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What Is Michigan’s “Mini Tort” Law and How Does It Work?

If you’re a driver in Michigan, you’ve probably heard the term “mini tort” before. What exactly is it, what does it mean for you, and how does it affect car insurance claims in the state? We’ll try to give you some quick and easy-to-understand answers here, especially in the way mini tort does—or more often doesn’t—relate to personal injury claims.

Mini Tort in Five Sentences

When Michigan adopted no-fault car insurance in 1973, the law took away most of the ability of motorists to sue each other after car crashes. The most important part of that system—personal injury protection, or PIP—was designed to make sure that anyone injured in a car accident would have their medical expenses covered.

One of the trade-offs that makes this system function is limiting lawsuits aimed at recovering property damage costs. For the most part, you can only recover up to $1,000 in damage to your vehicle from another driver. That limit—$1,000, the “mini tort”—is meant to encourage drivers to carry additional collision insurance to protect them when larger amounts are involved.

Does Mini Tort Affect Injury Claims?

Absolutely not! Mini tort applies only to vehicle damage, and only to the first $1,000. Injury claims are where PIP comes in. PIP’s place in the no-fault system is to make sure that all injury claim costs are covered, regardless of who caused them. Even when the expenses are high and need to be paid for years, PIP provides coverage by turning to the special fund established for the purpose of dealing with the costs of the most devastating catastrophic injuries.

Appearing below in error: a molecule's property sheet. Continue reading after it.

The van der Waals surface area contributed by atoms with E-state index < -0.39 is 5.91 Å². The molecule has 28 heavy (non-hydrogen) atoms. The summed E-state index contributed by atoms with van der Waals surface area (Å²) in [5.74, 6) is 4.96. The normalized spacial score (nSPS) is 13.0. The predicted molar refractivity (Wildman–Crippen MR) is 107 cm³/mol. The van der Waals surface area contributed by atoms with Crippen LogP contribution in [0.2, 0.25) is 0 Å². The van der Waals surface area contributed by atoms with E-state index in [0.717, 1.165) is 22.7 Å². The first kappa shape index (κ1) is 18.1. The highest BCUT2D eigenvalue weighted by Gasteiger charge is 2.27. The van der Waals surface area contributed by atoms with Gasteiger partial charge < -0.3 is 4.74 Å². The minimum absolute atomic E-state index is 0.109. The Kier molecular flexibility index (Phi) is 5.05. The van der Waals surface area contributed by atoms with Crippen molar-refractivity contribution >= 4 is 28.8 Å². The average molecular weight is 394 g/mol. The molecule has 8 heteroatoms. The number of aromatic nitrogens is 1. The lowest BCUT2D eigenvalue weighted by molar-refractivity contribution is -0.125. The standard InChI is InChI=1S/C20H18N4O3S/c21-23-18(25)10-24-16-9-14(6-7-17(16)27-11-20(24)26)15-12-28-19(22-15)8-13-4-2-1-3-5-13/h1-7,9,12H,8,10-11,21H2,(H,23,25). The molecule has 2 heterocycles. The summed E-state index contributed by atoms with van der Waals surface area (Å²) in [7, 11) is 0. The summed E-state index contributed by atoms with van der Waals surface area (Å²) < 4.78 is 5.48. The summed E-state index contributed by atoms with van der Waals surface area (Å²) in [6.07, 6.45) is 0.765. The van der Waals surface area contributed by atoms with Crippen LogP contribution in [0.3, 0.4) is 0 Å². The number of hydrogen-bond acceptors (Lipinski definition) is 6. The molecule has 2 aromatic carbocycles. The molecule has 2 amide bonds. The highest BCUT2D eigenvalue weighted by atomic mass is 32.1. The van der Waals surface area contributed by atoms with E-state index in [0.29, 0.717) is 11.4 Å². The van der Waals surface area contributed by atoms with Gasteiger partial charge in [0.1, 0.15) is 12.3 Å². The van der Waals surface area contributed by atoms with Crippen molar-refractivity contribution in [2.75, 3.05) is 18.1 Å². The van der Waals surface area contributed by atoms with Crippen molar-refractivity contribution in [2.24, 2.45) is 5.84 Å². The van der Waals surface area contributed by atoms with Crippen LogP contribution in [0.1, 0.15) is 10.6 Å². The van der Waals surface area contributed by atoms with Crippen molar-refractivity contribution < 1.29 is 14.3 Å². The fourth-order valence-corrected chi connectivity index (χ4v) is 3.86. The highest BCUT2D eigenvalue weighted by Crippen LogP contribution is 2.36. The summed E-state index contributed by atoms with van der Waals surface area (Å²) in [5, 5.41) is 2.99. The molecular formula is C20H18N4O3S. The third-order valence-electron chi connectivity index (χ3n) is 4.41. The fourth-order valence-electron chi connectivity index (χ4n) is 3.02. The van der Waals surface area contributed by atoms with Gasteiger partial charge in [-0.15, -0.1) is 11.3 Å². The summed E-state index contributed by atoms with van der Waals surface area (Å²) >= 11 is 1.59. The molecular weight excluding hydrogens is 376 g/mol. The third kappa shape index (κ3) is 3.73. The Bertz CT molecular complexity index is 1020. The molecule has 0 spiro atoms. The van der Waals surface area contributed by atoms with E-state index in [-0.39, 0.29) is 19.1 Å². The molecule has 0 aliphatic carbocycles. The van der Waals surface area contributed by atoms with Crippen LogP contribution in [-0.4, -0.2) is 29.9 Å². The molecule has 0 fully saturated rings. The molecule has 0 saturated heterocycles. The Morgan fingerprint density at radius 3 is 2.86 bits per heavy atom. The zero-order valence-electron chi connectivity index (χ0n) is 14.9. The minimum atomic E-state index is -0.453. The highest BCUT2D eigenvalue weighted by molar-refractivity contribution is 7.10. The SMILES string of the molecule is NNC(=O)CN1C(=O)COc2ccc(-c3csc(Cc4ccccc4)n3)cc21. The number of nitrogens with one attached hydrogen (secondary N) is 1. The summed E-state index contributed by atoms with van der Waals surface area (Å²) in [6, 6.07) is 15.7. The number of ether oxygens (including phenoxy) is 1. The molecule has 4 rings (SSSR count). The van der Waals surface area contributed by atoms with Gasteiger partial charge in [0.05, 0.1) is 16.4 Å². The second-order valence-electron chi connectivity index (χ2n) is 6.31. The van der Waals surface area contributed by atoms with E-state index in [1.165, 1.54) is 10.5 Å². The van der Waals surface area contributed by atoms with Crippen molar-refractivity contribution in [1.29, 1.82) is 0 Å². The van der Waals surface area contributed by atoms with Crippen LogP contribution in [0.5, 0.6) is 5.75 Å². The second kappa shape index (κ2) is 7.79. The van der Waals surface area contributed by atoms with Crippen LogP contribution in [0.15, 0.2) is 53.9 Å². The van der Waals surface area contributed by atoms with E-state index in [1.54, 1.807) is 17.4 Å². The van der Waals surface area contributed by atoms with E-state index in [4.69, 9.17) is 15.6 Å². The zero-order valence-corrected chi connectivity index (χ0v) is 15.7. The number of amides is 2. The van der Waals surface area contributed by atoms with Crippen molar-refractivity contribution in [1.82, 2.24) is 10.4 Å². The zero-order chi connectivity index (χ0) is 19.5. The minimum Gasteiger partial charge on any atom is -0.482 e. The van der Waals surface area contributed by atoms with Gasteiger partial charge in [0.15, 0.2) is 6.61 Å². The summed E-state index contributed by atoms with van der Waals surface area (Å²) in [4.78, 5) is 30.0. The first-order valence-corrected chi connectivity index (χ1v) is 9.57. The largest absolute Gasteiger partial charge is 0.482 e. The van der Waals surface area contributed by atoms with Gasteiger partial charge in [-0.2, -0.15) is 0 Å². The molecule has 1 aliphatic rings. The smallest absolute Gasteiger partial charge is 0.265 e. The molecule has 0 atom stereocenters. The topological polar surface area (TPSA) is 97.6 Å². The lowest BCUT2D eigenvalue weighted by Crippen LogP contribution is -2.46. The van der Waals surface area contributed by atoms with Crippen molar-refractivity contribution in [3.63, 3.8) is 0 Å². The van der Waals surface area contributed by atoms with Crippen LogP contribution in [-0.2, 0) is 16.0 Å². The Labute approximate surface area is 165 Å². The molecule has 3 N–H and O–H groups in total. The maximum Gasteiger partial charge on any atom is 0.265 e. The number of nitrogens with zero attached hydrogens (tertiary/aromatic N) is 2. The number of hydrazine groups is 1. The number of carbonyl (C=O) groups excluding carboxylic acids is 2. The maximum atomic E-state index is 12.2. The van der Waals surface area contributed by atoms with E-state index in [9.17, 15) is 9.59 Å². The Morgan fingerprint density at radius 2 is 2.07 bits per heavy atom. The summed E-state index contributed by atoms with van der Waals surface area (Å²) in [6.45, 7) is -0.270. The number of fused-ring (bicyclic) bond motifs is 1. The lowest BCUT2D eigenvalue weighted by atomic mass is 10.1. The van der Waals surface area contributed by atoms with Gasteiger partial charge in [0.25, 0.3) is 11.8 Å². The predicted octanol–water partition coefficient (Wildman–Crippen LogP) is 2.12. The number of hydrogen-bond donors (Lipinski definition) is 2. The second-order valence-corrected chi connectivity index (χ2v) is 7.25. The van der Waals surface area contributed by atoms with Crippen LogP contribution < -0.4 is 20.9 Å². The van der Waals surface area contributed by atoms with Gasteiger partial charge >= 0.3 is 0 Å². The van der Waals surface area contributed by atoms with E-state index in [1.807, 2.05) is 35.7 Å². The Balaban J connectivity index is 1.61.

Does No-Fault Mean I Can’t Sue?

While that’s the intent, it’s not true in every case. It’s often a good idea to have a lawyer help with your claim, and it’s really a necessity to have help when you’re forced to go up against your own insurance company for denying or restricting benefits.

If you’re seriously injured in a crash, no-fault allows you to step outside the system to sue for an appropriate amount. In addition to medical expenses, a personal injury suit over harm caused in a motor vehicle accident can include other measurable costs, such as lost wages and income, as well as noneconomic (pain and suffering) damages related to the injury and its aftermath.

Detroit Car Accident Lawyer

When you or someone close to you has been the victim of a car crash, Christensen Law can help. Our experienced Detroit car accident attorneys have helped hundreds of injured motorists receive the financial compensation they deserve. Give us a call today at 248-213-4900 or contact us online through the form below to schedule a free, no-obligation consultation to discuss your case and learn what we can do for you.